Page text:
And that brings us to the main reason I’ve made the decision to discontinue this podcast… at least for the time being. I love doing it. I really believe it helps people improve their craft and is a worthwhile use of my time. But, at the end of the day, is it the highest use of my time? Is it a form of resistance? And more and more it’s become obvious to me that it has tipped the scales from being beneficial to being a  distracting form of resistance. For the last few episodes, I’ve kept track of the time I’ve spent writing, recording, producing, and distributing the podcast and it’s eclipsed the time I’ve spent actually writing. I toyed with the idea of simplifying the format, streamlining the production, and realized that I was just spending even more time NOT writing by spending time trying to figure out how to spend more time writing.

I can’t say that I’m happy about this decision, and if the email and notes I’ve received from you over the time of this podcast are any indication, you won’t be happy about it either. But that’s the thing about overcoming resistance. It’s almost never a fair fight. If my main resistance was either writing or doing the dishes, the writing would win every time. No contest. But resistance is smart. Resistance is effective. Resistance is really fucking good at what it does. So it comes disguised as things that look smart, enjoyable, productive, and worthwhile. For me, it comes in the form of the hours of time and creative energy that goes into this podcast instead of into my writing.

I hope you’ll understand where I’m at on this. And, honestly, I hope you’ll make it an opportunity to look at your own writing life and see where resistance has clawed its way into your schedule and priorities. I’ll guarantee it’s there. It’s a lifelong battle–that’s why Pressfield calls it “the war of art”–to overcome it.

Having said all this, I’m an educator at heart. I have a compulsion to teach, to share insights and discoveries with people who can use them. I can’t not do it. So I’m going to be channeling these efforts in a couple of directions without the podcast. First of all, into my classes that I teach in-person. They deserve the best of what I have to give. But also into the weekly newsletter I launched a few weeks ago. Yes, it’s a different format, not nearly so intimate and flexible, but still an opportunity to stay connected with you and share what I’m excited about when it comes to writing.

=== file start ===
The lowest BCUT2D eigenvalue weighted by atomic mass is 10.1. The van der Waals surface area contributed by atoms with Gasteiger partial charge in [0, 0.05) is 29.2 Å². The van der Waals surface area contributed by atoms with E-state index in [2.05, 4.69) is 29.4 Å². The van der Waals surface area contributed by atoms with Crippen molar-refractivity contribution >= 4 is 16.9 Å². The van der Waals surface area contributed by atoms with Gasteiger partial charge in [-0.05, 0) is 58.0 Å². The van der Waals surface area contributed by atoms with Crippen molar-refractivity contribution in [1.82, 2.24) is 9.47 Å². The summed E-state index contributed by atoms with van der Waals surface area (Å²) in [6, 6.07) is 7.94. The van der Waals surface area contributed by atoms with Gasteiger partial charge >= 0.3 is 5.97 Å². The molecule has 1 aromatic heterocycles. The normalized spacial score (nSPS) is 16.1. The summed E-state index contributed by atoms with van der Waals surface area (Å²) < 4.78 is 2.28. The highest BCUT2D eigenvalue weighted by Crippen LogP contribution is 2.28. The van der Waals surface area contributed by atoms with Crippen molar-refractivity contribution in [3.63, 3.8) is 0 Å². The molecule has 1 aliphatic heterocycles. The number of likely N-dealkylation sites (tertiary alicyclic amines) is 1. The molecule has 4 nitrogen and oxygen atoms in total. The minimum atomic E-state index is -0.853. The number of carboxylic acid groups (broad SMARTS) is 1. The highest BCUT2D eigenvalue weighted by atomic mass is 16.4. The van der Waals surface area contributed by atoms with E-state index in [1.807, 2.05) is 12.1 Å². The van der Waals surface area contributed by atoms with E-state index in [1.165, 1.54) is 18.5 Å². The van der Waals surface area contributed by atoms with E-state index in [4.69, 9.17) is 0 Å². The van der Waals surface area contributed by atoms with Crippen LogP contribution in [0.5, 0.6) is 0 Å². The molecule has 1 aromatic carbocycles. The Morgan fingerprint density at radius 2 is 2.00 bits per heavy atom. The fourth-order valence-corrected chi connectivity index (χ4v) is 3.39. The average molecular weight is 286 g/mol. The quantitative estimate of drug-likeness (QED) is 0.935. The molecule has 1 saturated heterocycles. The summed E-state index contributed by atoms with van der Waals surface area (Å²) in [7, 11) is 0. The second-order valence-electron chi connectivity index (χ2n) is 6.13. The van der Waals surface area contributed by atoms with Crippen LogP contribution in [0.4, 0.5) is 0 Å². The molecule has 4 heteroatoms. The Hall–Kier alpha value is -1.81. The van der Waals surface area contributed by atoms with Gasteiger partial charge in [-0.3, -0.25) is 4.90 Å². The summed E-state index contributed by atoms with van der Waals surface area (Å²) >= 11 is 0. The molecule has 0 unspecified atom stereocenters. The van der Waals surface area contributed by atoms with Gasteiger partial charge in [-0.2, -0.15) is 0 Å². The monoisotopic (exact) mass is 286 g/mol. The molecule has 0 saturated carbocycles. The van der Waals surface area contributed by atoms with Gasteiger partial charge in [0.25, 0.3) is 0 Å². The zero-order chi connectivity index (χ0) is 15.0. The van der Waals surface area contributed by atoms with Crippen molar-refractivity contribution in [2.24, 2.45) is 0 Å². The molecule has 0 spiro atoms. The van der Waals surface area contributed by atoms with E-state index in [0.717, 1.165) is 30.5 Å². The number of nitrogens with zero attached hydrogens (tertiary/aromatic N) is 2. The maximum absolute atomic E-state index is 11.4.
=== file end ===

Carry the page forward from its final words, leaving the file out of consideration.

I hope you’ll subscribe to it by going to BradReedWrites.com. I can also still envision doing the occasional video or audio recording that I’ll release through the website and announce in the newsletter, but it can’t be anything like the weekly commitment I made with the podcast. Besides, there are so many incredible podcasts out there now, and I’ll be sharing some of those recommendations through the newsletter as well.

So, with that, we’re going to wrap it up for this week, and that’s going to wrap it up for the Inside Creative Writing podcast.

I hope you’ll remember that the best way to improve your craft is by writing. That’s what I’m off to go do, and I hope you’re off to do the same.  Let’s get some words on paper and I hope we can meet up on Twitter, through my newsletter, and through the website at BradReedWrites.com

Thank you, thank you, thank you for listening. It’s been my honor to have spent this time with you.

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1 Comment

  1. A Late Listener says:


    Thanks for leaving these podcast episodes up! They are some of the best and most useful I have listened to (although I didn’t discover this podcast until 2019). I can see how such a quality production would be a black hole for your time and resources. I wish you the best in your own writing going forward.